The New Yorker Book of Literary Cartoons
Simon and Schuster, 2000 - Humor - 105 pages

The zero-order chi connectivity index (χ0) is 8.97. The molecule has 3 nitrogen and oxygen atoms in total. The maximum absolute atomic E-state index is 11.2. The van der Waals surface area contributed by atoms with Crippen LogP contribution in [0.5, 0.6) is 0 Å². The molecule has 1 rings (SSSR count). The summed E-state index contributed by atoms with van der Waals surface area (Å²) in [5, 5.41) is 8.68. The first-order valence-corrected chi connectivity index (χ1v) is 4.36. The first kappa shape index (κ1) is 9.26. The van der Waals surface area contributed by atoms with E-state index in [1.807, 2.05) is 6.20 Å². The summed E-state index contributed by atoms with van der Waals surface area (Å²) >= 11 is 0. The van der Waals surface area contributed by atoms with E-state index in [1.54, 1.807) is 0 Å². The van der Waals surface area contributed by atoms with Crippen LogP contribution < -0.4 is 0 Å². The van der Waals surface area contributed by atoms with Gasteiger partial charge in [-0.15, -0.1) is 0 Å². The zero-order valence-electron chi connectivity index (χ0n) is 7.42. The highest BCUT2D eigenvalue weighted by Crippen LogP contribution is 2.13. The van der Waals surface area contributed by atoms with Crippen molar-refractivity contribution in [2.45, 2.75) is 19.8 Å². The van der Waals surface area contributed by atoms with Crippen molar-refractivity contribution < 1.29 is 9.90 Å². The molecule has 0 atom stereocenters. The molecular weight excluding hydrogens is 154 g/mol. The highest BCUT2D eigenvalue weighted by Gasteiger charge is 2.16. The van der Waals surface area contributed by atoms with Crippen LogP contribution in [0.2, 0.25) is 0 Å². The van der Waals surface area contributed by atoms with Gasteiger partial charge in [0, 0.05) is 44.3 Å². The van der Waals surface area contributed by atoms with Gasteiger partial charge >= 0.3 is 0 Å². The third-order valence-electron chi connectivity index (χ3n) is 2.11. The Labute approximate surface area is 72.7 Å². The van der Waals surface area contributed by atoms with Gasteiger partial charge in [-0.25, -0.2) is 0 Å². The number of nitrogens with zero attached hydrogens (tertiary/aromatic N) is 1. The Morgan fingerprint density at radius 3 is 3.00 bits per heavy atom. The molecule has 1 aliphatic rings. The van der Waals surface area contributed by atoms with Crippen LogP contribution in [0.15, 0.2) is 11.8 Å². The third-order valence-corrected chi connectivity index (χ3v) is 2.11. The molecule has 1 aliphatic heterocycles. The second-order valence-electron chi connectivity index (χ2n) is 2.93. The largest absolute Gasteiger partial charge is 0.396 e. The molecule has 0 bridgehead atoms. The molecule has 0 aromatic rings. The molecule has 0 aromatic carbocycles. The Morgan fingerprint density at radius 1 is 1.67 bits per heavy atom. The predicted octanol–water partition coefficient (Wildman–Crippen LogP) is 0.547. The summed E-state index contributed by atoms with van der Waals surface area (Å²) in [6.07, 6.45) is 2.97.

Welcome to "The New Yorker Book of Literary Cartoons," a timeless tribute to the peerless power of the literary landscape. In 104 drawings, each of them certified by experts to be worth a thousand words (and some of them quite amusing), the essence of reading, writing, publishing, and shelving books is explored in all its glory and absurdity, from the stunning and sublime to the purple and pretentious. Here is Emma Bovary shrugging off those pesky bouts with existential boredom (on the tennis court), Dickens' fateful encounter with a martini (olive or twist?), and T.S. Eliot's "The Waste Land" thoughtfully rewritten for the Beavis and Butt-Head market ("April sucks"). Here is a long-awaited and wholly unprecedented comic takedown of that loftiest of all cultural arenas, the world of belles lettres. It is a world where books stamped with promises from Oprah stand alongside others arranged by the attention span they require, a world where the Bible can now be found in the self-help section. Here, finally, are dead-on portraits and eye-opening ruminations on all things bookish, writerly, and readerly, courtesy of "The New Yorker's" renowned stable of cartoonists, from Charles Barsotti to Roz Chast, Ed Koren to J.B. Handelsman, and Jack Ziegler to Victoria Roberts. In the bestselling tradition of such classics as "The New Yorker Book of Lawyer Cartoons" and "The New Yorker Book of Cat Cartoons -- THE NEW YORKER BOOK OF LITERARY CARTOONS" is manna straight from bookworm heaven.
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